Influenza vaccination is routinely advised for many at-risk groups including adults aged≥65 years and, and younger patients with diabetes and cardiovascular disease. Many of these patients are also likely to be prescribed statins for control of cardiovascular risk. However, the mechanism by which statins protect against heart disease may inhibit the immune response to vaccination, potentially lowering its efficacy. This is further complicated by statins themselves potentially offering some protection against influenza. Robust evidence is needed to guide clinical practice and ensure vaccine response is maximised.
To evaluate the potential modifying effect of statins on the effectiveness of the influenza vaccine and as a prophylaxis against influenza.
Annual cohorts of patients eligible for the influenza vaccine will be selected from 2010-20. Our primary analysis will test for an association between statin use and influenza outcomes, amongst patients receiving the influenza vaccine. Secondary analyses will estimate influenza vaccine effectiveness separately among statin users and nonusers, and the extent of any prophylactic effect of statins. A composite influenza outcome will be primary-care consultations for influenza-like illness and hospital admissions for influenza. Cox regression will be used to model the time to influenza with weighting by propensity scores to adjust for confounders observed in the data. We anticipate residual bias from unmeasured confounders so will apply a before-and-after quasi-experimental study design, the prior event rate ratio method, to adjust for this. We shall evaluate any remaining residual bias, applying the analysis protocol to a negative control outcome, such as shingles, for which we expect no association with influenza vaccination. Since polypharmacy is likely to be prevalent in frail and older populations, further sensitivity analysis will screen the five other most common medications to assess the extent to which any observed interaction effect may be attributable to other, concomitantly prescribed medications.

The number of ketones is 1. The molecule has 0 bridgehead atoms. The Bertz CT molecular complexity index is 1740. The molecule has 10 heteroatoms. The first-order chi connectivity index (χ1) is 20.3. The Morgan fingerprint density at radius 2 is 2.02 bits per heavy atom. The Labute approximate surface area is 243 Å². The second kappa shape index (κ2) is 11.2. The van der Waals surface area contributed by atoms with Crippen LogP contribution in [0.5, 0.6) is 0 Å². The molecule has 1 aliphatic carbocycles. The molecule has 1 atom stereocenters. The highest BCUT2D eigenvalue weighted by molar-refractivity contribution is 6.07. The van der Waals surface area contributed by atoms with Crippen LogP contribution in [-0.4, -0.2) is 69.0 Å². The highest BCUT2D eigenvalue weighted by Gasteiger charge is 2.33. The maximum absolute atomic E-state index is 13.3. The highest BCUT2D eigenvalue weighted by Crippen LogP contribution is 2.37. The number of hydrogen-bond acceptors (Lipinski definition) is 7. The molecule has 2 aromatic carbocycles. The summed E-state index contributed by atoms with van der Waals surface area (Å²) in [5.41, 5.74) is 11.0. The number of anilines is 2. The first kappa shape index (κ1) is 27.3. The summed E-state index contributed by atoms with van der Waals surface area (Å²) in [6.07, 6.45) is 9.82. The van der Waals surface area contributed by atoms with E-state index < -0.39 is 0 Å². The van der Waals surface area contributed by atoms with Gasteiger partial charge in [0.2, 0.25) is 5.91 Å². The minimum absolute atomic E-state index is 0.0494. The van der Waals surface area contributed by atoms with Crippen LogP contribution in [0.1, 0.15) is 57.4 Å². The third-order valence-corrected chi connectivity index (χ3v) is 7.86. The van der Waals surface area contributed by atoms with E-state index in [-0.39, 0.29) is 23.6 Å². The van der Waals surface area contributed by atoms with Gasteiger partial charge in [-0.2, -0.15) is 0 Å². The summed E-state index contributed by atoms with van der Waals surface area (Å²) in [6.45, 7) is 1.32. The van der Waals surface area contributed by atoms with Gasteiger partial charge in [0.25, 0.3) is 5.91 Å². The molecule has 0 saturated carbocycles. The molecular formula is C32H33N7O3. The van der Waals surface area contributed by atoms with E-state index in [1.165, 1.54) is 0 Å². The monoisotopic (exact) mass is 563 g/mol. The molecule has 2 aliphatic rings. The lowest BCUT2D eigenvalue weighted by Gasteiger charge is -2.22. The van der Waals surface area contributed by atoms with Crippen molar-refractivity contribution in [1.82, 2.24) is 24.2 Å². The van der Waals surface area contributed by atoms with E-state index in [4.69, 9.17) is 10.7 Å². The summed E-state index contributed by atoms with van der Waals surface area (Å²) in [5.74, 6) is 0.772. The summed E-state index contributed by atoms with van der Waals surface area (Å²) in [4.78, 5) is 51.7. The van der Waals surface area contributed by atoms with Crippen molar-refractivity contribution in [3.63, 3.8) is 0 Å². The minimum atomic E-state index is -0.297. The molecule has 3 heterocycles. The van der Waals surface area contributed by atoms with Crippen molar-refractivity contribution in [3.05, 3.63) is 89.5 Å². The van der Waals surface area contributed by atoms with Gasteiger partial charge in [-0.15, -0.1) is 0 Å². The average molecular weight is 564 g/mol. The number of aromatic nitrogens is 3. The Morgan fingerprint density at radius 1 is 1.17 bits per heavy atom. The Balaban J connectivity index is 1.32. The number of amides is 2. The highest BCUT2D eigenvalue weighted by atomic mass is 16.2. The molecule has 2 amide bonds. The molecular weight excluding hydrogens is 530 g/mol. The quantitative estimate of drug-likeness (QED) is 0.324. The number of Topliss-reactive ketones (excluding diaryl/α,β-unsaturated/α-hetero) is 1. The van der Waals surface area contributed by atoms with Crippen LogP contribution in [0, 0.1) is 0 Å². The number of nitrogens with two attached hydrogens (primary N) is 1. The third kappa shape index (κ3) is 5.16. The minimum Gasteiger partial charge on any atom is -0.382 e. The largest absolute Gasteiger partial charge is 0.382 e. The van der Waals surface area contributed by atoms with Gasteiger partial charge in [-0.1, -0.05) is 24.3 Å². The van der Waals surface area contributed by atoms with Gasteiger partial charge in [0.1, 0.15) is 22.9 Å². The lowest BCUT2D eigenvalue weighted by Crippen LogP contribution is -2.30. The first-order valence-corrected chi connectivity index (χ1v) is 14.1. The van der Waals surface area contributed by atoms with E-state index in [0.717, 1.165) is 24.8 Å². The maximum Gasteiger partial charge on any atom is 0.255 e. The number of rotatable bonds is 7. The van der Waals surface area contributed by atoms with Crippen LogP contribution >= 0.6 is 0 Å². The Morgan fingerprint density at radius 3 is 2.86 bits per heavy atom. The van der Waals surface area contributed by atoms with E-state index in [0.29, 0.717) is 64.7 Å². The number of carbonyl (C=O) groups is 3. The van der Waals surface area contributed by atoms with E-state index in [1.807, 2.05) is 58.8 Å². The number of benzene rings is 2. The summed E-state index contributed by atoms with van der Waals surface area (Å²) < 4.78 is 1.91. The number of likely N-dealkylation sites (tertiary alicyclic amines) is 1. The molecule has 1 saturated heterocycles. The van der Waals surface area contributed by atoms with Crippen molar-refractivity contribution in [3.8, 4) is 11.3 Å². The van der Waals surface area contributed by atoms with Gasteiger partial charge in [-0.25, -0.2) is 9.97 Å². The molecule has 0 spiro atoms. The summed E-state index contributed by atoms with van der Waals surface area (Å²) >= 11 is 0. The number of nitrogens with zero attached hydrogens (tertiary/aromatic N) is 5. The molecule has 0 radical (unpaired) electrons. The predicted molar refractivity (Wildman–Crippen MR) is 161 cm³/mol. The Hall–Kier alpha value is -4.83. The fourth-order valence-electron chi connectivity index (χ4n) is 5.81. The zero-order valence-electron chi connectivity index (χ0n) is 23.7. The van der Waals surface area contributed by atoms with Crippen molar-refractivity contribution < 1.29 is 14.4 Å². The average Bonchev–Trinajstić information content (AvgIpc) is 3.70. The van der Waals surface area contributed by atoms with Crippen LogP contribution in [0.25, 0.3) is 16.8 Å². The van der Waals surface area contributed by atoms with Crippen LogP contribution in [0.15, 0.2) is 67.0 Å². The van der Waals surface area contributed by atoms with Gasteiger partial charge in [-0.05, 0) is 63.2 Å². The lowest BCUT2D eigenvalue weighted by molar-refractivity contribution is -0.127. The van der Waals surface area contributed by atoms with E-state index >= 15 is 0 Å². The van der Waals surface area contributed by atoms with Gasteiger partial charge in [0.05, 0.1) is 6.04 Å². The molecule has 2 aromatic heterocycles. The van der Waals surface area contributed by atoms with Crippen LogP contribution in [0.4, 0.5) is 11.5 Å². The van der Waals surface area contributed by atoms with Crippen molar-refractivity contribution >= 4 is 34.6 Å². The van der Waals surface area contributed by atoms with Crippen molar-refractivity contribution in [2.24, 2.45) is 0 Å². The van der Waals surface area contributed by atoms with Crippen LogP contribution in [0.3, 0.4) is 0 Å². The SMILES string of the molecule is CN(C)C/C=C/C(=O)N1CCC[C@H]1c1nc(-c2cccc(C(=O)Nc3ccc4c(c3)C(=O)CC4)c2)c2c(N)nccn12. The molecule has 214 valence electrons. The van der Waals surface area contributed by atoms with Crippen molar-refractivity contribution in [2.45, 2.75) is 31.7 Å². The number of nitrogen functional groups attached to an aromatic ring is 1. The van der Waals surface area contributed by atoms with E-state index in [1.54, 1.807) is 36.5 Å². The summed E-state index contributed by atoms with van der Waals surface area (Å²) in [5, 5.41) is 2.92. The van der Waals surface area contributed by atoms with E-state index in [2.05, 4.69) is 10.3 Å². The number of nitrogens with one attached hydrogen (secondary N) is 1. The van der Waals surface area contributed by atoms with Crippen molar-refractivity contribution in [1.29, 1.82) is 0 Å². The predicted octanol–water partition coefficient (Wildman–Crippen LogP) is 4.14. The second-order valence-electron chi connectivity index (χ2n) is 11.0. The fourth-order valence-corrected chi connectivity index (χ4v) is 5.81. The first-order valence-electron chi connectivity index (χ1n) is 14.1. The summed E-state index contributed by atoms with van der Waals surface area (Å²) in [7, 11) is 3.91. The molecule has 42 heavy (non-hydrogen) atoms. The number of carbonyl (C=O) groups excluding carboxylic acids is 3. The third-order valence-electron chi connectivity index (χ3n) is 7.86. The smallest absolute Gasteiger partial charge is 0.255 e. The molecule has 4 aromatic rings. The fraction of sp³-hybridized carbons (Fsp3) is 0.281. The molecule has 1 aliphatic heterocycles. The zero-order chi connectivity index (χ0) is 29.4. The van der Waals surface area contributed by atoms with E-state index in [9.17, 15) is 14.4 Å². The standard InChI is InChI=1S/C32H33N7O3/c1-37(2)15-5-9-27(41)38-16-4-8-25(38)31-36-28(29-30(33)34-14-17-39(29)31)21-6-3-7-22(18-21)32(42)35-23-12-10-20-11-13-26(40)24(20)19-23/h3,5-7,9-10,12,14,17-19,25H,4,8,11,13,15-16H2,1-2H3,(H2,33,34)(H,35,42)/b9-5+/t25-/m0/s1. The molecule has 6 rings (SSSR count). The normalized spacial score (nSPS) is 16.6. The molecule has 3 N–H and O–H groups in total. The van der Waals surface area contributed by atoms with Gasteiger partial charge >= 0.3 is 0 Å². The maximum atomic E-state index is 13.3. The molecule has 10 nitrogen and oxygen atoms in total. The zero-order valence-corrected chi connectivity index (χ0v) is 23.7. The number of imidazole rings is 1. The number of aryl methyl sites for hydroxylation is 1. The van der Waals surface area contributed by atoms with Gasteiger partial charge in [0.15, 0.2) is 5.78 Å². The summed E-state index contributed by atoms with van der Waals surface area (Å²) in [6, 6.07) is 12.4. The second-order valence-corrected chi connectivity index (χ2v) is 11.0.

Composite outcome: hospital admissions for influenza; consultations in primary care for symptoms consistent with influenza-like illness
Negative control outcome: shingles
Adam Streeter - Chief Investigator - University of Exeter
Adam Streeter - Corresponding Applicant - University of Exeter
- Collaborator -
Andrea Shelly - Collaborator - University of Exeter
Lauren rodgers - Collaborator - University of Exeter
Sarah Walker - Collaborator - University of Exeter
William Hamilton - Collaborator - University of Exeter
William Henley - Collaborator - University of Exeter